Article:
Beyond that, nothing much happens. The other scenes largely take place on Earth, in and around Hal Jordan’s apartment, where he frets about not being good enough to wear the Ring the Guardians are still letting him keep for some reason and getting pep talks from his friends. There is a incredible lack of action in this action/adventure film, and even the strange alien vistas are presented in the most static way possible. Hal’s scenes on Oa have all the visual dynamism of a three-camera sitcom, and the obligatory “hero fights thugs in an alley” scene looks so much like a mid-1990s TV show I half expected Bulk and Skull to show up.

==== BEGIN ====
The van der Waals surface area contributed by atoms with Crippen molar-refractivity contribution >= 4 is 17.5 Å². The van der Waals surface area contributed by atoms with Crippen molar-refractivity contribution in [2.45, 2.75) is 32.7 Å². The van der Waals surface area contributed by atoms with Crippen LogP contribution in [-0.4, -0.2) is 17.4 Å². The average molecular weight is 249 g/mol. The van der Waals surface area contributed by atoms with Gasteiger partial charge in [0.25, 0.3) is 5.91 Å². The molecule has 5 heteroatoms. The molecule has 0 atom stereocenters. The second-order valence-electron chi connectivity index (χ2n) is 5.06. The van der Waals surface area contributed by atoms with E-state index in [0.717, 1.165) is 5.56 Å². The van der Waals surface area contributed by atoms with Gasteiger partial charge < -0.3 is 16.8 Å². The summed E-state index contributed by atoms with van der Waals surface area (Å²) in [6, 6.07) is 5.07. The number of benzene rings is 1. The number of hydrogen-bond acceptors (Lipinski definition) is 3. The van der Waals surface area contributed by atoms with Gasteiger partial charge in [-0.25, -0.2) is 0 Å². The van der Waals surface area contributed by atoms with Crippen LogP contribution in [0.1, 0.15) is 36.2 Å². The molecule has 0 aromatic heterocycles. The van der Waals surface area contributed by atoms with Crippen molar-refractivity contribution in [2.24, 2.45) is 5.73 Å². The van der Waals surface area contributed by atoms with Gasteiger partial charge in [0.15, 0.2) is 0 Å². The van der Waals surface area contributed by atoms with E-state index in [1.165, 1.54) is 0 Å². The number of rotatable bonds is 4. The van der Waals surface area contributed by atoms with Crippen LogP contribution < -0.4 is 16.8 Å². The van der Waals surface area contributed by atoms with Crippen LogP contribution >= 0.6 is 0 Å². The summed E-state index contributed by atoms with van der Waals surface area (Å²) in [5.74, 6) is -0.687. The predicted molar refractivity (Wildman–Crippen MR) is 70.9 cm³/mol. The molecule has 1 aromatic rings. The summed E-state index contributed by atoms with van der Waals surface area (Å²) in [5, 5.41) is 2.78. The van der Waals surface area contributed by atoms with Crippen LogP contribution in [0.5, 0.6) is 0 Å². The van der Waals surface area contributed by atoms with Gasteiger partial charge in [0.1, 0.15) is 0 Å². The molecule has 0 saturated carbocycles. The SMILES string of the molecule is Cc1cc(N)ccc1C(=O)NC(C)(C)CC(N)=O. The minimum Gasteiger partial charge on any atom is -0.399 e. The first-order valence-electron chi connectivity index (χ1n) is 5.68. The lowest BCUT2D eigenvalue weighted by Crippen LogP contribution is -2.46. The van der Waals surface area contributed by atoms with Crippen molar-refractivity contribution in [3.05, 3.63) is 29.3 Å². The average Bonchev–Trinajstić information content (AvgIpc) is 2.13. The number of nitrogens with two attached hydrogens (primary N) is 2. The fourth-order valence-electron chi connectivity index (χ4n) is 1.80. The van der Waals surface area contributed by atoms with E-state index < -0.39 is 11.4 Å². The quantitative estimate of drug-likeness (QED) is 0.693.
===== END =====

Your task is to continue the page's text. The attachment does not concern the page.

Conclusion

While it’s inevitable (and deserved) that comics fans will be using Green Lantern as a punch line for its numerous sins as an adaptation (are “glowy veins” the new “bat-nipples”?) its true failings are in the realm of basic moviemaking. This is Film Studies 101 stuff – the kind of problems you’d expect to find in an amateur YouTube production. And when you contrast it against the ginormous wall (soon to be ginormous discount-bin) of Green Lantern baubles at your local Wal-Mart, the picture becomes depressingly clear – and depressingly familiar. This is what happens when the people making the movie are interested in everything but making the actual movie.

Bob Chipman is a film critic and independent filmmaker. If you’ve heard of him before, you have officially been spending way too much time on the internet.

Bob Chipman
Bob Chipman is a critic and author.